LL4AV      Half Unit
Global Trade Governance: Contemporary Issues

This information is for the 2013/14 session.

Teacher responsible

Dr Andrew Lang NAB 6.19


This course is available on the Master of Laws and Master of Laws (extended part-time study). This course is available with permission as an outside option to students on other programmes where regulations permit.

This course is capped at 30 students. LLM Specialisms. Students must apply through Graduate Course Choice on LSEforYou.

This course will be relevant to the following LLM specialisms: Competition, Innovations and Trade Law, Public International Law, International Business Law.


Students must have completed Foundations of International Economic Law (LL4B1).

Course content

The aim of this course is to allow students with a particular interest in global economic governance to explore a greater diversity of topics than is possible in one term only. At one level, this involves covering a greater range of WTO agreements, including this TBT Agreement, Subsidies Agreement, SPS Agreement, the GATS, TRIPs and others. In addition, however, there is a much greater emphasis in this course (as compared to the Core Principles course) on using issues of contemporary trade governance to explore broader questions concerning the modalities of contemporary economic governance at the global level. Core themes of concern will include: international legal pluralism; the role of knowledge practices and the aesthetics of expertise in international economic governance, international economic law ‘after the crisis’, the emergence of new ‘developmentalism’ and its prospects, and spaces and modalities of contestation in contemporary global economic governance. Class Schedule (Indicative) 1. The WTO and global food governance 2. Contemporary issues in subsidies regulation 3. Intellectual property 4. Technical regulations 5. Trade remedies and contingent protection 6. From multilateralism to regionalism 7. The new developmentalism 8. Expertise in global economic governance 9. Fragmentation and international legal pluralism 10. Revision class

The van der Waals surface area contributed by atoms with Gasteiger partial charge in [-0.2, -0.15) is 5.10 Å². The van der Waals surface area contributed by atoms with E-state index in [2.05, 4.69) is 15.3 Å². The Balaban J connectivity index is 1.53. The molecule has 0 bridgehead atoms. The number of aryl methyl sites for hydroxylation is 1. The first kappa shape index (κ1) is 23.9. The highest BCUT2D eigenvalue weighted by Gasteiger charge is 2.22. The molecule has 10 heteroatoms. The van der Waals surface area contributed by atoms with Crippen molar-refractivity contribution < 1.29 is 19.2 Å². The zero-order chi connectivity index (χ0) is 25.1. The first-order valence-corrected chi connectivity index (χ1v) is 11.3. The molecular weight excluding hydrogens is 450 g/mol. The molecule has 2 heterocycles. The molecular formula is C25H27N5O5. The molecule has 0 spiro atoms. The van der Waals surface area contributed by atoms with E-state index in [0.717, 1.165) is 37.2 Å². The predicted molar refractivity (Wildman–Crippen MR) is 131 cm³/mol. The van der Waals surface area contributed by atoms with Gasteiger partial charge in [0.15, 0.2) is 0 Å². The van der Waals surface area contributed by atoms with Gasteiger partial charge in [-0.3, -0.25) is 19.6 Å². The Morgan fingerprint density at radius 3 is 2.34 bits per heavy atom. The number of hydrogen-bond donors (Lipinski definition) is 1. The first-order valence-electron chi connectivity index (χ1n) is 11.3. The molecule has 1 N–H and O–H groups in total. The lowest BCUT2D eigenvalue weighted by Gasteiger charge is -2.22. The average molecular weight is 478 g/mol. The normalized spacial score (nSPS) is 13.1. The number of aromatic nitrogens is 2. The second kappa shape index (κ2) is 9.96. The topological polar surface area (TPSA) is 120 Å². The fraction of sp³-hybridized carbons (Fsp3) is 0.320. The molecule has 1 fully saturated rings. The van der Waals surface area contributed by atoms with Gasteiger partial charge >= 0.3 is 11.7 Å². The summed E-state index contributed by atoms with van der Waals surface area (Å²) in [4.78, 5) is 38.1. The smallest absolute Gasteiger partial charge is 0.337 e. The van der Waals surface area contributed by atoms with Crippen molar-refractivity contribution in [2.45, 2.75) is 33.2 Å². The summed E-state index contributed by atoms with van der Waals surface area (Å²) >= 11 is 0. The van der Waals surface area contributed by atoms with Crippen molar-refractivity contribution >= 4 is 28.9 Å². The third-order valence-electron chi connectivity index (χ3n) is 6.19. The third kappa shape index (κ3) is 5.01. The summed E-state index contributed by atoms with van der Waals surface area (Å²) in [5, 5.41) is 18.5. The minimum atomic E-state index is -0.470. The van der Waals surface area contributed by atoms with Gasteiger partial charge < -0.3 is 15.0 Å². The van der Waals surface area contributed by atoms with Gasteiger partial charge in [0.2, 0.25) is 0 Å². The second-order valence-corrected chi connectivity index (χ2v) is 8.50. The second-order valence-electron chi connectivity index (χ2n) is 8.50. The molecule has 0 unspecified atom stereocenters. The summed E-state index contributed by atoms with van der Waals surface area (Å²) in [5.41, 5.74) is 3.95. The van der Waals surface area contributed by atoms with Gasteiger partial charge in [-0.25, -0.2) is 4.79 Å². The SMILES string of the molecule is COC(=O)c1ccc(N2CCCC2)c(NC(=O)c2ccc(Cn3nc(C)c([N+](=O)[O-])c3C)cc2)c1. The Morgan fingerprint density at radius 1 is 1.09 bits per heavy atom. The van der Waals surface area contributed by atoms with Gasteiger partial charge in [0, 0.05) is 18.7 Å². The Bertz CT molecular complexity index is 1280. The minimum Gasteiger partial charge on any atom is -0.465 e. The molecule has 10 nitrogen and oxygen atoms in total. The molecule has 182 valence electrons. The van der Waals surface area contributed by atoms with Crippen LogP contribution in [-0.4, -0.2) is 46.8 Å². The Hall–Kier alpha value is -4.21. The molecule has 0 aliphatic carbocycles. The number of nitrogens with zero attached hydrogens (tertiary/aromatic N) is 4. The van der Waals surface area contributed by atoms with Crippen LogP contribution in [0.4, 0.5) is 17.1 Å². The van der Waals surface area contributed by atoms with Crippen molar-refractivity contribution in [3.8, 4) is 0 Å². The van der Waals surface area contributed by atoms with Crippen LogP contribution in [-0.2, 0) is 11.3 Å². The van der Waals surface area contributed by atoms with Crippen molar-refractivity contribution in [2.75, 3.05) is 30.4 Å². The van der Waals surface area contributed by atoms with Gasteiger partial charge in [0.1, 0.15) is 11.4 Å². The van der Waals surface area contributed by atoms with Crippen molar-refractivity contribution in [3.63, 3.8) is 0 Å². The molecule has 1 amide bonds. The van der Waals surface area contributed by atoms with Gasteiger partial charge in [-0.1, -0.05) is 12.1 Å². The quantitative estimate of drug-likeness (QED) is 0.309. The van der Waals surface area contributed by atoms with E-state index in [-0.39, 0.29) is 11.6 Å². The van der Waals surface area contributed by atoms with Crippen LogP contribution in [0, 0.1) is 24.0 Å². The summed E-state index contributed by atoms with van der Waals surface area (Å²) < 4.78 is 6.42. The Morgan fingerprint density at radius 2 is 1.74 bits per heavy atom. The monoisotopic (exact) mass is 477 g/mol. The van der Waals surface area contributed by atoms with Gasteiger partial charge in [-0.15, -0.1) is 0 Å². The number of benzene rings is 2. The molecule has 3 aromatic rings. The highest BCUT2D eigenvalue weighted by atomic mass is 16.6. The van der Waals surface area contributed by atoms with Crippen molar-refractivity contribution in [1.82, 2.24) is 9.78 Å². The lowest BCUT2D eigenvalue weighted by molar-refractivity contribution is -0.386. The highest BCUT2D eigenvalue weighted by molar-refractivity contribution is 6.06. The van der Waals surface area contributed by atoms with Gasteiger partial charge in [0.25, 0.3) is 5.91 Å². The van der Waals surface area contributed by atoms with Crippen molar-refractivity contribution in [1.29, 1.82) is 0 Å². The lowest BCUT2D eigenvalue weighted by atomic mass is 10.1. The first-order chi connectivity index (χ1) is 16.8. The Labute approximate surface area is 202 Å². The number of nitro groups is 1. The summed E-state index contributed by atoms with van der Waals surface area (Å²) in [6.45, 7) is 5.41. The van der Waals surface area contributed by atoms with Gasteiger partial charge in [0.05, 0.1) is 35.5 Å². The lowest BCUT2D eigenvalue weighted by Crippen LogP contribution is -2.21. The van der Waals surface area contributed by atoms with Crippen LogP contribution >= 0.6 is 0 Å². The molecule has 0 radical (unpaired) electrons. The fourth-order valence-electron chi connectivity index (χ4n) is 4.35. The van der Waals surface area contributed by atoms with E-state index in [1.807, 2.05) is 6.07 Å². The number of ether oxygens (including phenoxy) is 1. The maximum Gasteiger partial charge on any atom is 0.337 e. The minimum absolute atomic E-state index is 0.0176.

20 hours of seminars in the LT. 2 hours of seminars in the ST.

Formative coursework

All students are expected to produce one 2,000 word formative essay during the course.

Indicative reading

Detailed reading lists and class outlines for each week are available through the Moodle page for this course. You are expected to come to class having read the Essential Reading for that week, all of which is readily available either in electronic form, or in hard-copy in the library. The items listed under Further Reading will assist those of you who wish to research more deeply into a particular topic, either in the context of exam preparation or the writing of a dissertation.
The textbook for this course is Lester and Mercurio, World Trade Law: Text, Materials and Commentary (2nd ed, 2012). You must also purchase a copy of The Legal Texts: The Results of the Uruguay Round of Multilateral Trade Negotiations, (Cambridge University Press, 1999). This contains most of the basic documents required for the course. An unmarked version of this text will be the only text allowed into the examinations. Students should ensure that they refrain from marking the text.
You may find it helpful to own or have ready access to a copy of Van den Bossche, The Law and Policy of the World Trade Organization: Texts, Cases and Materials, 3rd ed., (Cambridge University Press, 2013), and/or Trebilcock and Howse, The Regulation of International Trade, 4th ed., (Routledge, 2012).


Exam (100%, duration: 2 hours) in the main exam period.

Key facts

Department: Law

Total students 2012/13: Unavailable

Average class size 2012/13: Unavailable

Value: Half Unit

Guidelines for interpreting course guide information